Security issues are generally handled via confidentiality agreements as well as statements of work and other issues related to the project. Payments for work rendered are generally handled at milestones with final payment being at the completion of the project. Thus if the freelancer doesn't deliver, or delivers sub-standard work they don't get paid.

Both the employer and the freelancer understands all the conditions and penalties going into the job, before the project even begins. The freelancer knows what is expected of him/her and the employer, having done due-diligence on the freelancer, knows what kind of work the business can expect from the freelancer.

There is much to be said in praise of freelance work but like all jobs it does have its' drawbacks. Hence a third party should be involved in the freelance process. Two companies come to mind: Elance and Guru and I work with both.

Why the third party? Is this not the same concept as a temp agency?

The answer to that second question is no and the answer to the first question is: Protection.

A good third party, such as Elance and Guru, provides protection to both the employer and the freelancer. If difficulties arise, or disagreements become a problem the third party can arbitrate the situation. I have never had any reason to experience this but I know this protection exist and it gives me comfort in knowing that, not only I, but my client (the employer) is safe from any major issue (disagreement) which could arise during the course of a project.

True these companies do charge a fee (which comes out of my earnings) but the peace of mind I receive offsets this disadvantage. Hence I will not take on a job without first going through Elance or Guru first.

Logistics

The latest addition to my resume has been in the logistics department. Now when one thinks of logistics most people think about moving product from location to location. Not me. In my world logistics means accounting for every nut, washer, and bolt that goes into making a product.

Not only keeping track of each individual part but also the cost of that part, how often it is used, and where it is used. Needless to say this is a specialized, and niche talent.

In order to provide this information to the client a software program called SlicWave is utilized. Now this program is extremely expensive, and out of my reach. So I may not own the program but I do know how to use it. But more than that I understand the basis and reasons why and where such a program is used.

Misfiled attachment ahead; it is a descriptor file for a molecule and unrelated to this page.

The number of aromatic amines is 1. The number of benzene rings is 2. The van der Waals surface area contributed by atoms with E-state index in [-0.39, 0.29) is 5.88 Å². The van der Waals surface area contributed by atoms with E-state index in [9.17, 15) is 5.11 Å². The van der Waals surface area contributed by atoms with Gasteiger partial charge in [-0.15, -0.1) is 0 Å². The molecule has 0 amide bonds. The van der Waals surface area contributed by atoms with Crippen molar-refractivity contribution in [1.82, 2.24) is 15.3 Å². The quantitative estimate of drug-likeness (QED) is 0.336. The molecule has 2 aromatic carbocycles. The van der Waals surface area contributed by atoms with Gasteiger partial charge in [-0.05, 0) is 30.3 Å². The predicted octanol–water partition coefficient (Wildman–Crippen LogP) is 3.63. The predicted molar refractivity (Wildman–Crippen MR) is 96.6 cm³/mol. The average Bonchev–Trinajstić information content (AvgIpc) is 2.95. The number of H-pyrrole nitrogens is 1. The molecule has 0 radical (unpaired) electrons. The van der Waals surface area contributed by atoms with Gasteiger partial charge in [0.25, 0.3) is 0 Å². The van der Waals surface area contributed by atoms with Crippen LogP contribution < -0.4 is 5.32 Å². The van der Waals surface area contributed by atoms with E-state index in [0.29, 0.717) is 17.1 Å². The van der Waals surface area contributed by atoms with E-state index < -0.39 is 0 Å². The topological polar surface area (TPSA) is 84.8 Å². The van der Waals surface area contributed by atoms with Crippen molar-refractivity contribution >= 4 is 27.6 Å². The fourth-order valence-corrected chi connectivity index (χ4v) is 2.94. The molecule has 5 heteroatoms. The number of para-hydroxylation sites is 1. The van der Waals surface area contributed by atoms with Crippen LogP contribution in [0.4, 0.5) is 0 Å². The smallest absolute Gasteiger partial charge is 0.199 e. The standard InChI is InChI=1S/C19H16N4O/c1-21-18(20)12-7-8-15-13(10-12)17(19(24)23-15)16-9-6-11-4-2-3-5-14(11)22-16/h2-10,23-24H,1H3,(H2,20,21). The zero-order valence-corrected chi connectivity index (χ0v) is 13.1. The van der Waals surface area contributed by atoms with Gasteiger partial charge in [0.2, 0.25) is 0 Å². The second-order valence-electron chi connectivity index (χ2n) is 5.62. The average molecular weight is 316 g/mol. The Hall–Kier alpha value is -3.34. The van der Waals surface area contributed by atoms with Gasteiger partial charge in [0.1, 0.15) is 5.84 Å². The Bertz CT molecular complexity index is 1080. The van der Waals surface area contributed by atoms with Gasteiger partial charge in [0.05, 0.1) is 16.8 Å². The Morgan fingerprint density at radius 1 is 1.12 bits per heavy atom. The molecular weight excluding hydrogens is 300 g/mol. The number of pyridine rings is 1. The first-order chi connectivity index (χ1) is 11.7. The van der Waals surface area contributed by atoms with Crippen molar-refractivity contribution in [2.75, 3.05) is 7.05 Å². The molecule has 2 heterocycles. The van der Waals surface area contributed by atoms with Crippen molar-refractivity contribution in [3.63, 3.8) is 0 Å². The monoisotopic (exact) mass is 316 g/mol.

Now I'm not going to go into individual scenarios about the use of this software but will mention that if you are in need of this type of freelance work, then please consider contacting me to discuss details. 

About GP McClure...

I am a technical writer and I'm very good at my job. I have the mechanical background, good organizational skills and I understand the meaning of meeting a deadline. I also have some drafting experience and can read blueprints. And while I am not an expert, I can use AutoCAD to make some simple but decent drawings. I am also employed full time and not looking for a new job. I am however looking to supplement my income with freelance work.

As a freelance technical writer I offer numerous advantages to a business of any size, but I excel working with small business, those with less than 50 employees. As a freelance technical writer some of the benefits I offer a small business include, but not limited to, the following:

  • I'm not an employee. You don't pay me benefits. Most of my jobs are a flat rate project fee (my preference). However I can work on a per hour basis if you desire.
  • I work out of my home since I have all, or most of the software necessary to create great documentation. No cubical for you to worry about.
  • I can do almost any type of work from simple brochures to complex multi-volume manuals.